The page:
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Enemy Zero (Saturn) artwork

Enemy Zero (Saturn) review


"I'm going to tell you about an obscure survival horror game. The name of this obscure survival horror game is Enemy Zero and it stars Laura from D's Diner . . . but it doesn't star Laura the character, it stars Laura the actress, because game designer Kenji Eno was an avant-garde madman who wanted to turn CG models into small-screen starlets."



I'm going to tell you about an obscure survival horror game. The name of this obscure survival horror game is Enemy Zero and it stars Laura from D's Diner . . . but it doesn't star Laura the character, it stars Laura the actress, because game designer Kenji Eno was an avant-garde madman who wanted to turn CG models into small-screen starlets. Unfortunately, either the Sega Saturn's technology or the development staff's talent just wasn't up to the task, ruining a perfectly good sinister scheme. Laura's porcelain features and ceramic expressions can't quite hold their own against the timelessly charismatic likes of Natalie Portman. Mmmmmm.

The game itself doesn't fare much better, even when compared only to its contemporaries. In Resident Evil, the main house makes up one piece of a larger adventure. That wasn't claustrophobic enough for Kenji Eno. His four-disc Enemy Zero is set entirely within a small and visually dull spaceship; much of the game consists of crawling through a maze of twisty air ducts, all alike.

In Silent Hill, creatures were often intentionally obscured by fog or shadows. You could sense them lurking around the corner, you could make out a silhouette through the mist . . . but rarely could you get a good look and objectify the monsters into a tangible form. That wasn't mysterious enough for Kenji Eno. The monsters in Enemy Zero are outright invisible. This flagrantly flies in the face of survival horror fans' expectations. We want to see the beasts that eat our faces, dammit!

Visible enemies would have also helped combat feel less ridiculous. As I wandered through corridors, high-pitched beeping alerted me to the presence of invisible enemies. I held the "shoot" button down, and the pistol began charging. The pistol takes a few seconds to fully charge, and then it fires! Unfortunately, the gun has an absurdly short range and must be frequently recharged at energy stations. Predicting the enemies' distance and timing shots appropriately is not just difficult -- it's annoying. It's even more annoying when Laura misses and must crawl through an air duct, recharge, and crawl back . . . just to miss again. It's easy to miss when the target is invisible.

Enjoy re-watching repeated cutscenes as Laura enters and exits the air ducts every time a pistol recharge is needed.

Enemy Zero's puzzles aren't as irritating as combat, but they aren't appealing either. Early in the game, Laura picks up a severed finger and uses it to open a fingerprint-scan lock. Laura then makes a point to keep the finger in her inventory for a nonexistent future use instead of tossing it. Many reviews explain that such puzzles make the game "creepy". I would like to say that this puzzle exemplifies an oppressive sense of danger, but it's barely a puzzle at all . . . and it sets a high "creepiness" bar that Enemy Zero never again clears. The game places an object in a room; the object is then used to access a door/locker/computer inside that same room. This trend is repeated frequently, only with special sunglasses or a computer disk instead of a severed finger.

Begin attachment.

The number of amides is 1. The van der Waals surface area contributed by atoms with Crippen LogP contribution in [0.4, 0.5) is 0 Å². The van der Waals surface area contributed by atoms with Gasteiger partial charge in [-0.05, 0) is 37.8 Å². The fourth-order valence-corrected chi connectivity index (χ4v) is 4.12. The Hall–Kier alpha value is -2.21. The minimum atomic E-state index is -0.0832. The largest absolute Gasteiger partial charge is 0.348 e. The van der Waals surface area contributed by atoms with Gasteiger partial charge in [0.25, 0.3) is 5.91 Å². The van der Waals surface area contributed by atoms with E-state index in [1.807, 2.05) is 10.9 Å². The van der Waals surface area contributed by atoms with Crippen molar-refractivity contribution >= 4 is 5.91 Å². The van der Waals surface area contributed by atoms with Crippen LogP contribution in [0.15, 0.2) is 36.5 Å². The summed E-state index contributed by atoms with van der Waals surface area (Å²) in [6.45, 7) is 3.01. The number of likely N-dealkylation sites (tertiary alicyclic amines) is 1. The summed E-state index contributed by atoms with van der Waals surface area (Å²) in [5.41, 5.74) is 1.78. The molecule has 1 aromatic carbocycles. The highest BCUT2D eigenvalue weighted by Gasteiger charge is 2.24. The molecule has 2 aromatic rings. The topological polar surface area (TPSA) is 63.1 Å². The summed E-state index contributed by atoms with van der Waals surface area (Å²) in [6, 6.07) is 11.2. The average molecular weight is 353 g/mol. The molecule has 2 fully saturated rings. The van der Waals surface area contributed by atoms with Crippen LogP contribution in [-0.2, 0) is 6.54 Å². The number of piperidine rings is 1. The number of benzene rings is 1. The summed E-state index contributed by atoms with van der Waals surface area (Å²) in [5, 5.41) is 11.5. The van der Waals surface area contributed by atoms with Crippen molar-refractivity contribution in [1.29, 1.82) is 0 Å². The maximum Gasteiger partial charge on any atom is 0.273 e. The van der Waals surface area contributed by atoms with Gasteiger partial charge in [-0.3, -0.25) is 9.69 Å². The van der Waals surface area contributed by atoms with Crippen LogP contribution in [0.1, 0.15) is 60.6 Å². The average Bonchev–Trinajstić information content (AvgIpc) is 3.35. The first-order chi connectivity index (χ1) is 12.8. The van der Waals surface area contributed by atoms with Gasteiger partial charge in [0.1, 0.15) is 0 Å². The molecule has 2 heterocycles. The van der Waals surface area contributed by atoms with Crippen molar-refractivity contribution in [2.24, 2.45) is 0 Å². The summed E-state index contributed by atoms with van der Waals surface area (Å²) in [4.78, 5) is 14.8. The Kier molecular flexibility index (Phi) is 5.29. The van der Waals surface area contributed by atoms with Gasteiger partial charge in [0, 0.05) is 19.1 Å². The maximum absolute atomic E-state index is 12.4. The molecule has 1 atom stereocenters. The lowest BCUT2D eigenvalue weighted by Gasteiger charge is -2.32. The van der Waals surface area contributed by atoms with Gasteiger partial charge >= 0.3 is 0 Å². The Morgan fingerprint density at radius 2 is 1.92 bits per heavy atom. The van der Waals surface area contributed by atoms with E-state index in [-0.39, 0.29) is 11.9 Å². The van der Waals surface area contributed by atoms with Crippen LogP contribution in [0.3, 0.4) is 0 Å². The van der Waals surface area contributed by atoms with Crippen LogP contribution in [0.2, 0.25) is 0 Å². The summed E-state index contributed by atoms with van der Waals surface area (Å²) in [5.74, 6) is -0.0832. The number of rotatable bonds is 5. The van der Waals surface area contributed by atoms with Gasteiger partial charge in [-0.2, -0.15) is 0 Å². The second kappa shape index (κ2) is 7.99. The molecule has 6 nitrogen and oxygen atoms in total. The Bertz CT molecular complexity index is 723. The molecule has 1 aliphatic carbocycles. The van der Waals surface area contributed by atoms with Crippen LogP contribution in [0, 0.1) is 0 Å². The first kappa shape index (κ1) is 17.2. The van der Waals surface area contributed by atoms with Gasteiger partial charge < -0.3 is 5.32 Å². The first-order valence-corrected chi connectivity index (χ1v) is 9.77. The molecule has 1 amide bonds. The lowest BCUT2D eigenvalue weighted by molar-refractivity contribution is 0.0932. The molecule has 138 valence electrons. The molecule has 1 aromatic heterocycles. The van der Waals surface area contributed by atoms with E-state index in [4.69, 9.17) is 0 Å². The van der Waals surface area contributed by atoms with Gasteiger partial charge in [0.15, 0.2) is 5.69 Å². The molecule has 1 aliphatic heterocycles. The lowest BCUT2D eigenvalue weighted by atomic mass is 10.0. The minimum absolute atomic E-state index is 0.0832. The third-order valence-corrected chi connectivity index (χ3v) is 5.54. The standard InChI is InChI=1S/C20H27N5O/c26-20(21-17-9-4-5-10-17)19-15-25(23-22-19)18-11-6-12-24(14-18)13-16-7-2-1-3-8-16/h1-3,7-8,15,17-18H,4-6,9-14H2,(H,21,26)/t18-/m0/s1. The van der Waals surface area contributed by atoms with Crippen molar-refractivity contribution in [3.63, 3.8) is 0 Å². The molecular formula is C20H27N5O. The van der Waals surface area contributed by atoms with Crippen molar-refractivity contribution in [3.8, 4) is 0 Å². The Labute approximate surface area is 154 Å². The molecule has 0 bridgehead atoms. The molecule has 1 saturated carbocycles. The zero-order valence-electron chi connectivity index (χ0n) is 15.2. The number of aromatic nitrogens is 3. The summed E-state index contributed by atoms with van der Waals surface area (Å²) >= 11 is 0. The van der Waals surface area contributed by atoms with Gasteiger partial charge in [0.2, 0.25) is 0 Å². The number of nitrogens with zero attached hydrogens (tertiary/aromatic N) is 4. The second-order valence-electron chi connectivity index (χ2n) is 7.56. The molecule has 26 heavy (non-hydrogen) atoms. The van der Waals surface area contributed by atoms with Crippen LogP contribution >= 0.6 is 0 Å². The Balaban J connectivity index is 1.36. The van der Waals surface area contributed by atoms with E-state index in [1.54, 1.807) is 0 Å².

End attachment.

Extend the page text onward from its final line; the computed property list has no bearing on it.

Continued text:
On the plus side, female gamers will be pleased to know that Laura never comes across as inept or submissive. There's no burly male to lead her through the alien-infested corridors, and when Laura does receive guidance, it's from another woman. She's an empowered leading lady. Sega must have recognized this as a potential marketing point, since they actually hired Jill Cunniff from Luscious Jackson to perform Laura's voice.

There's a problem. Laura doesn't speak. When Laura encounters other survivors, they speak at her while she grunts. Laura occasionally gasps upon entering blood-stained rooms. Paying Jill Cunniff to grunt and gasp was a depressingly typical marketing ploy by Saturn-era Sega.

There's another problem. As revealed by fellow pervert staff member Gary, Enemy Zero's hard mode begins with a lurid shower scene. Some people would say that shower scenes make characters feel more human. I would say that Laura's uncanny valley is one of the creepiest things I have ever seen.


Enemy Zero tried some new (and insane) ideas, but it just isn't an interesting adventure. The most memorable moment is an Aliens ripoff/homage. It's not memorable for good reasons. One character reveals his deepest feelings in cheesily dramatic fashion, and Laura expresses her love through grunts. It's laugh-out-loud funny. Unfortunately, this is a survival horror game . . . and it doesn't demonstrate the scope or scares to compensate for such silliness.

Good actresses rise to the top by taking roles in good movies; good designers rise to the top by designing good games. Enemy Zero is the kind of bloated, over-ambitious adventure that kills careers. Development studio WARP didn't last much longer, and neither did Laura.

//Zig

Rating: 3/10

zigfried's avatar
Staff review by Zigfried (February 28, 2010)

Zigfried likes writing about whales and angry seamen, and often does so at the local pub.

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zippdementia posted March 07, 2010:

This is a great review. What makes it great is that it tells a series of stories, whether those are telling stories about past survival horror games as comparisons or ridiculous facts like hiring Jill Cunniff to gasp. My god.

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